Berlinale opened: Jørgen + Anne = sant

Posted by on Feb 12, 2011 in Berlinale, Cinema | No Comments

“Hi, my name is Ane. I’m 9½ years old, 145 centimeters tall, and I weigh 32 kilos. I love fish fingers and climbing trees. I basically like a lot of things. It’s pretty easy to be me!”

Yesterday, the 34th Generation (children’s section) of the 61st Berlinale (the annual Berlin International Film Festival)  was opened with the brand-new Norwegian film “Jørgen + anne = sant”. I love this festival and attend as many film premieres as possible every year—where and when else do you get the chance to witness the premiere of a movie, usually with director and actors present for questions and applause, for just 2€ a ticket? The “big festival”—the Competition you mostly hear about in the press—is quite hard to get in: you need to queue for tickets (which are more expensive), can only by 2 max at a time… And there’s all this “star” and “fan” business with celebrities I’m not exactly excited about. But to applause two ~10 year old Norwegian kids, who stand before an excited audience of a thousand kids who’ve just seen a romatic movie… That’s more to my liking.

So we saw this lovely girl:

The official movie poster, available on Facebook © ?

and learned about her struggles with first love. (The English title of the film is Totally True Love, which imo totally removes the magic and mystery… The German title in the Berlinale program at least keeps the style: “Jørgen + Anne = für immer” (for ever).  The Norwegian really translates to “Jørgen + Anne = True”.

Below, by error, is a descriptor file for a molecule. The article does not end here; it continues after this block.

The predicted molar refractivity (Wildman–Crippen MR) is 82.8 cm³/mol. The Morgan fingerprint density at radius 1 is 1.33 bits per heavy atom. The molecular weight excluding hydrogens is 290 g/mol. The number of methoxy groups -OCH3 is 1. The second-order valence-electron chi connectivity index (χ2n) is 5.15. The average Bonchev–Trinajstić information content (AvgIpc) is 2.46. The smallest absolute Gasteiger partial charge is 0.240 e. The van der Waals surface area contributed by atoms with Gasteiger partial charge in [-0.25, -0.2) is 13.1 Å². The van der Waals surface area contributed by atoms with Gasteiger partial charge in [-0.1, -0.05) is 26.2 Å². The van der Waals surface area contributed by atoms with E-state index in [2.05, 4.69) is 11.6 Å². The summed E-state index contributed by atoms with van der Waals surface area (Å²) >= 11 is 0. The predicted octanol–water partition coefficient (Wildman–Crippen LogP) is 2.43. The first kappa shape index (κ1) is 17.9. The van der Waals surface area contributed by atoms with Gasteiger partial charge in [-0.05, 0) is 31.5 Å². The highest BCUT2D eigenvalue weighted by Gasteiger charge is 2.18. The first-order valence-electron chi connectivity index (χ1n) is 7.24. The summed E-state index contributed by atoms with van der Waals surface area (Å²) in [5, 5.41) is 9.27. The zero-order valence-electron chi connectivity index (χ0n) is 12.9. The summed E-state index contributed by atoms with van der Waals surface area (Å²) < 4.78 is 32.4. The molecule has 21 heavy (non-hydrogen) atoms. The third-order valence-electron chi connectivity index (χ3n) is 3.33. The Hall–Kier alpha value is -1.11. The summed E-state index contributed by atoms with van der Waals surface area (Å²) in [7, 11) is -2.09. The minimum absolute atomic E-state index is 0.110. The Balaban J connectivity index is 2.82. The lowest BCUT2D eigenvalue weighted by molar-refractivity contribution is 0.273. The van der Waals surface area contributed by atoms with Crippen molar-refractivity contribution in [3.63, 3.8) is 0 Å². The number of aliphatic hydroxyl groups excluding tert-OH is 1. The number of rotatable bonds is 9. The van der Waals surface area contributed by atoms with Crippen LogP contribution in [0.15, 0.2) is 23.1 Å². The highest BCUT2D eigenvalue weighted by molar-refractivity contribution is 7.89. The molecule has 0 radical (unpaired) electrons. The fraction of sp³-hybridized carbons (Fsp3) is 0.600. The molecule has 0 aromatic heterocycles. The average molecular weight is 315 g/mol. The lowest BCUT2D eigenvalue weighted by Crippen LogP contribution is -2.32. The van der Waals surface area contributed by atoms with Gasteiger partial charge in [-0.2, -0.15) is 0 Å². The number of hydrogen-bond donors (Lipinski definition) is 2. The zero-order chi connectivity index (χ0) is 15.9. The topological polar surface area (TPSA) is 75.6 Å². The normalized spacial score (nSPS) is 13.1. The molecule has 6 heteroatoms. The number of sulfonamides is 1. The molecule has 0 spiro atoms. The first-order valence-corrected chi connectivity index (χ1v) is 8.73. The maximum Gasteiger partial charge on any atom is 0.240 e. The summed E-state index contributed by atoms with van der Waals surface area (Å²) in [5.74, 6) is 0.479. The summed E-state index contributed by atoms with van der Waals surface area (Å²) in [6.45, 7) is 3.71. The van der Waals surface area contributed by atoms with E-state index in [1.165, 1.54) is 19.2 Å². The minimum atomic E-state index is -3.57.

To raise your interest, watch this YouTube trailer:

And there are nice pictures on the Facebook page (no need to log in to see them). I always ask myself: how do they find these amazing kids in Scandinavian movies?

Beate, Anne's best friend (and her love Einar in the background) © ?

The film is amazing. I’ve seen a lot of children’s movies, especially Scandinavian ones. Quite a lot of them are very good, but some are special… Don’t want to give away too much of the plot, which in a summarized version wouldn’t sound very interesting anyway, but:

  • The actors, especially the children, are exceptional. They have to transport some quite intense emotions to the audience, which each and every of the children did exceptionally well. Plus, they play well together as a cast.
  • The editing and sound is exceptionally modern and well-paced… More in the style of a nail-biting thriller (at times) than like a romantic or children film usually is.
  • The combination of close-ups (there are a lot of them, and some are quite close) with the intensity of the children’s play… Don’t know a word for that.

To put it into one sentence: if you had asked me if a schoolyard love story between 10-year-olds could capture my full attention for 90 minutes, I would probably have said no. This film did. I will watch it again, and not only because my daughter makes me to!

If you want to watch the movie, which I would recommend you to do, there’s one more chance here in Berlin: tomorrow morning at 10am. If you live in Norway, you are lucky—the release date is only two weeks away: February 25th. I hope the film will come to German theatres, too—some do, some don’t, for whatever reasons. Cinema for children is obviously valued higher in Norway (and Scandinavia) than in other parts of the world, which is why they make the best children’s films.

Watch it and enjoy it!.

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